Asylum (15)

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The ViewLondon Review

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Review byMatthew Turner07/09/2005

Atmospheric but depressingly downbeat film, with strong performances from its cast.

The Background
On paper, the combination of Young Adam director, David Mackenzie and Spider author, Patrick McGrath looks ideal, since neither of them seem likely to win any Cheery Disposition contests in the near future.

Throw in screenwriter, Patrick Marber (Closer) and it’s pretty clear that Asylum isn’t about to have feelgood movie of the year plastered all over its posters. With that in mind, it’s an impressively atmospheric film with performances which keep you hooked, despite the gnawing feeling that it’ll all end in tears.

The Story
Set in the 1950s, the film stars Natasha Richardson as Stella, a bored housewife whose husband Max (Hugh Bonneville) has just been made assistant administrator at an isolated asylum for the criminally insane.

Stella and her son, Charlie (Gus Lewis) don’t take too kindly to their new surroundings, until they both strike up a bond with Edgar (Marton Csokas), a patient who is permitted to work on the restoration of a glass house on the grounds.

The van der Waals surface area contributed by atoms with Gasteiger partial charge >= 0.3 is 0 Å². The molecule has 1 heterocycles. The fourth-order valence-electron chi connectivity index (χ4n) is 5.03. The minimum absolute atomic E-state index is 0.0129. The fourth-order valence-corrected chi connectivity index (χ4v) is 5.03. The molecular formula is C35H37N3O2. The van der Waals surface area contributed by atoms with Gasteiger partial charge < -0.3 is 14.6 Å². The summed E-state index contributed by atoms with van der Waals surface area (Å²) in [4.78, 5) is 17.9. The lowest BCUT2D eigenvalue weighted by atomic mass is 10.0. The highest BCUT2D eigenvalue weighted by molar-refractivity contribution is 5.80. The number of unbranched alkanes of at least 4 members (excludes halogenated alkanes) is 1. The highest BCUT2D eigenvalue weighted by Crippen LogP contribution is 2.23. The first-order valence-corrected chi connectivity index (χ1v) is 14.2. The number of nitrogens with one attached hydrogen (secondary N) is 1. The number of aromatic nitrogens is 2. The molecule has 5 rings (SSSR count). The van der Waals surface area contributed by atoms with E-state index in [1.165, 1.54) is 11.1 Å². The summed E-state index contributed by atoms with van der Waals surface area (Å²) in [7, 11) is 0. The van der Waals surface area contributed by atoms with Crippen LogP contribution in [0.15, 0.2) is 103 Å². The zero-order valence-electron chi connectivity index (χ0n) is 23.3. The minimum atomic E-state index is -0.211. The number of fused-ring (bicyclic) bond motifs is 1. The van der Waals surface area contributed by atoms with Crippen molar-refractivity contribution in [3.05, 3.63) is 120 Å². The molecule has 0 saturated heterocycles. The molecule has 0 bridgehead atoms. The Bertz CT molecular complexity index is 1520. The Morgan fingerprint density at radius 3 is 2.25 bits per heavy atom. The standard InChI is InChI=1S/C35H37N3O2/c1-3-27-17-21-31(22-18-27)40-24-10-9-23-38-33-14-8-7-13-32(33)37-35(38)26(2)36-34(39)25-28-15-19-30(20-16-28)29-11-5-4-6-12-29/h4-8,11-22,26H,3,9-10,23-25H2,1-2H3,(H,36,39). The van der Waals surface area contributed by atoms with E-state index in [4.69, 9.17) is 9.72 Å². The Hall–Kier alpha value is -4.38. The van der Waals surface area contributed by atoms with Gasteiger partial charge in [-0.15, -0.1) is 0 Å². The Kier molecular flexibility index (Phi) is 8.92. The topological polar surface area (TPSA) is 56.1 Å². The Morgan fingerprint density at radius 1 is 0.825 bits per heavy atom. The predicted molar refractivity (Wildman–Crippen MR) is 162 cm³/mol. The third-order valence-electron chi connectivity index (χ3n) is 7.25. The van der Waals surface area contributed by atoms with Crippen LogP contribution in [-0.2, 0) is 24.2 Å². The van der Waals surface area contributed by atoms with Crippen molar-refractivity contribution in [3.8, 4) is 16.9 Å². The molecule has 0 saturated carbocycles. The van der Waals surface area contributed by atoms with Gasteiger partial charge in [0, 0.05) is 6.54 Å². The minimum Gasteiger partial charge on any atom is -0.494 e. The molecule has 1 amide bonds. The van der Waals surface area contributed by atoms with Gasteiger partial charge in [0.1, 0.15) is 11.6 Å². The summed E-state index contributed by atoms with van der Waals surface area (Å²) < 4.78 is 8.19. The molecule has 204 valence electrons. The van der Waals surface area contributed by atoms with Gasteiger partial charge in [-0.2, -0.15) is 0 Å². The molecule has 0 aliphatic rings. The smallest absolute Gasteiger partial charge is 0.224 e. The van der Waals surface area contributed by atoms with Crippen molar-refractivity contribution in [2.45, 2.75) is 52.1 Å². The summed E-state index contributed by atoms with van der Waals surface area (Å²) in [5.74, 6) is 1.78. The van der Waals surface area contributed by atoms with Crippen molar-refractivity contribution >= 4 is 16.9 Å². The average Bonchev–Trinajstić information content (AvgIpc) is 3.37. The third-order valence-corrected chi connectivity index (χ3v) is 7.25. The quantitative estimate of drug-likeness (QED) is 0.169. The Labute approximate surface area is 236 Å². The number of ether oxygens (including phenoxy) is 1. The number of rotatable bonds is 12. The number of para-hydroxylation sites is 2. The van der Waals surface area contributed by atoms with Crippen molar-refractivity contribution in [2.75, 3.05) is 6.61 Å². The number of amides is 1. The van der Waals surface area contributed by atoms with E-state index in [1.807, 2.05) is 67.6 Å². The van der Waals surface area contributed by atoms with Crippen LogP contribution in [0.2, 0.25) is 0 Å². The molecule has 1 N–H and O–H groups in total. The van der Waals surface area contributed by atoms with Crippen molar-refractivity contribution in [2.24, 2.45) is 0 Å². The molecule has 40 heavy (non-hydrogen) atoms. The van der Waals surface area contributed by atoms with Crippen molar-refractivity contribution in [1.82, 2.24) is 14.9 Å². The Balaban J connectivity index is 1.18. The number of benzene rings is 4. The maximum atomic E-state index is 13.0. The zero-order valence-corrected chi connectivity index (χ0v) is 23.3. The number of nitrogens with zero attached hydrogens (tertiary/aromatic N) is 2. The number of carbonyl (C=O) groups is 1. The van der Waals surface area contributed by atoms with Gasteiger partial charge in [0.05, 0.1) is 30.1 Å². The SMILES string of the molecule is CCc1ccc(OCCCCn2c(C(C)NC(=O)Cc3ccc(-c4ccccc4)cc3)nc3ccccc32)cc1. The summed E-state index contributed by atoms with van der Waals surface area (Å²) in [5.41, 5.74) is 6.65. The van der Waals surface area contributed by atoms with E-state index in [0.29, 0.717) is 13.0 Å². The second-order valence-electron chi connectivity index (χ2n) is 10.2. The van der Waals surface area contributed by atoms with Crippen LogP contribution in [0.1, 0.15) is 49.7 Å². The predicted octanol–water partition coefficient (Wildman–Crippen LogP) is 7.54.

Stella soon begins a smouldering affair with Edgar, a fact that doesn’t go unnoticed by the jealous Dr Cleave (Ian McKellen), who feels that Max was handed the job that was rightfully his.

The Good
The film is beautifully shot, by cinematographer Giles Nuttgens and the film evokes a strong sense of the period, thanks to impressive costume work and set design. The performances are also extremely good. Bonneville is cast effectively against type, proving he can do more than just young Jim Broadbent and bumbling Englishman.

Marton Csokas (Celeborn in Lord of the Rings) comes across as a hybrid of Russell Crowe and Clive Owen in full-on brooding mode and has a genuine chemistry with Richardson that goes some way to explaining why she stays with him as a long as she does.

The Best
Richardson gives one of her best screen performances as Stella – the scene set on the school trip is utterly devastating. It’s a difficult performance, because her character is far from sympathetic, but somehow she pulls it off. McKellen’s role is equally complex as Cleave is the narrator of the novel.

The Conclusion
In short, Asylum would fit happily on a doom and gloom double bill with Young Adam. It’s a hard watch in places, but Mackenzie’s atmospheric direction and the strong performances ensure that it remains engaging right up until its cheekily Hitchcockian final scene. Worth seeing.

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Content updated: 25/10/2014 19:13

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